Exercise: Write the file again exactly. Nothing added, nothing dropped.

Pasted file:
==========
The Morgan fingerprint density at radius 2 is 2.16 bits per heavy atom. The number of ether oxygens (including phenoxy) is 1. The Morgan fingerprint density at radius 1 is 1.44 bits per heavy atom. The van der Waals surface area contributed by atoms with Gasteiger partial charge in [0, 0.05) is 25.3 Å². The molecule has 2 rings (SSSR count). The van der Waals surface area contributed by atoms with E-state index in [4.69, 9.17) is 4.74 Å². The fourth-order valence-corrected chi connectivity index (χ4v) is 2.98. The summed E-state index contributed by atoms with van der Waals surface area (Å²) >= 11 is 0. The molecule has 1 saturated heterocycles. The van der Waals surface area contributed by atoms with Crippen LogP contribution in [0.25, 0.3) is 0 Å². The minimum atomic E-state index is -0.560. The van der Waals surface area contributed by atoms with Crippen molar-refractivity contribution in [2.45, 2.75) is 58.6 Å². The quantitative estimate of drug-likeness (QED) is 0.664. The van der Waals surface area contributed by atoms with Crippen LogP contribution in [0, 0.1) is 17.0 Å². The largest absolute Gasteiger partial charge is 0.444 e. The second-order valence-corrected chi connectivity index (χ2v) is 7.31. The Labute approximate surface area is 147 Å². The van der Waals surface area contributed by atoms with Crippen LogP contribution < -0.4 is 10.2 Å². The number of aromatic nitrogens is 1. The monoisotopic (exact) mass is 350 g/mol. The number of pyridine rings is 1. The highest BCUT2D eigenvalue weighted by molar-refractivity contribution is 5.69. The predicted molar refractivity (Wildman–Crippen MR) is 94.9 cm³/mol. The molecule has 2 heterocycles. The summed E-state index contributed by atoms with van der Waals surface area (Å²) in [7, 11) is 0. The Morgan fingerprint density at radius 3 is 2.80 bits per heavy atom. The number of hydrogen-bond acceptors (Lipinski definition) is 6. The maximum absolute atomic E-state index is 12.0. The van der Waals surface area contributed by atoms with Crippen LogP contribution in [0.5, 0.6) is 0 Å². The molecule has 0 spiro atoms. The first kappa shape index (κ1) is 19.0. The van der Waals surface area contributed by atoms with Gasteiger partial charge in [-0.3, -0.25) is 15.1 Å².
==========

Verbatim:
The Morgan fingerprint density at radius 2 is 2.16 bits per heavy atom. The number of ether oxygens (including phenoxy) is 1. The Morgan fingerprint density at radius 1 is 1.44 bits per heavy atom. The van der Waals surface area contributed by atoms with Gasteiger partial charge in [0, 0.05) is 25.3 Å². The molecule has 2 rings (SSSR count). The van der Waals surface area contributed by atoms with E-state index in [4.69, 9.17) is 4.74 Å². The fourth-order valence-corrected chi connectivity index (χ4v) is 2.98. The summed E-state index contributed by atoms with van der Waals surface area (Å²) >= 11 is 0. The molecule has 1 saturated heterocycles. The van der Waals surface area contributed by atoms with Crippen LogP contribution in [0.25, 0.3) is 0 Å². The minimum atomic E-state index is -0.560. The van der Waals surface area contributed by atoms with Crippen molar-refractivity contribution in [2.45, 2.75) is 58.6 Å². The quantitative estimate of drug-likeness (QED) is 0.664. The van der Waals surface area contributed by atoms with Crippen LogP contribution in [0, 0.1) is 17.0 Å². The largest absolute Gasteiger partial charge is 0.444 e. The second-order valence-corrected chi connectivity index (χ2v) is 7.31. The Labute approximate surface area is 147 Å². The van der Waals surface area contributed by atoms with Crippen LogP contribution < -0.4 is 10.2 Å². The number of aromatic nitrogens is 1. The monoisotopic (exact) mass is 350 g/mol. The number of pyridine rings is 1. The highest BCUT2D eigenvalue weighted by molar-refractivity contribution is 5.69. The predicted molar refractivity (Wildman–Crippen MR) is 94.9 cm³/mol. The molecule has 2 heterocycles. The summed E-state index contributed by atoms with van der Waals surface area (Å²) in [7, 11) is 0. The Morgan fingerprint density at radius 3 is 2.80 bits per heavy atom. The number of hydrogen-bond acceptors (Lipinski definition) is 6. The maximum absolute atomic E-state index is 12.0. The van der Waals surface area contributed by atoms with Crippen LogP contribution in [0.5, 0.6) is 0 Å². The molecule has 0 spiro atoms. The first kappa shape index (κ1) is 19.0. The van der Waals surface area contributed by atoms with Gasteiger partial charge in [-0.3, -0.25) is 15.1 Å².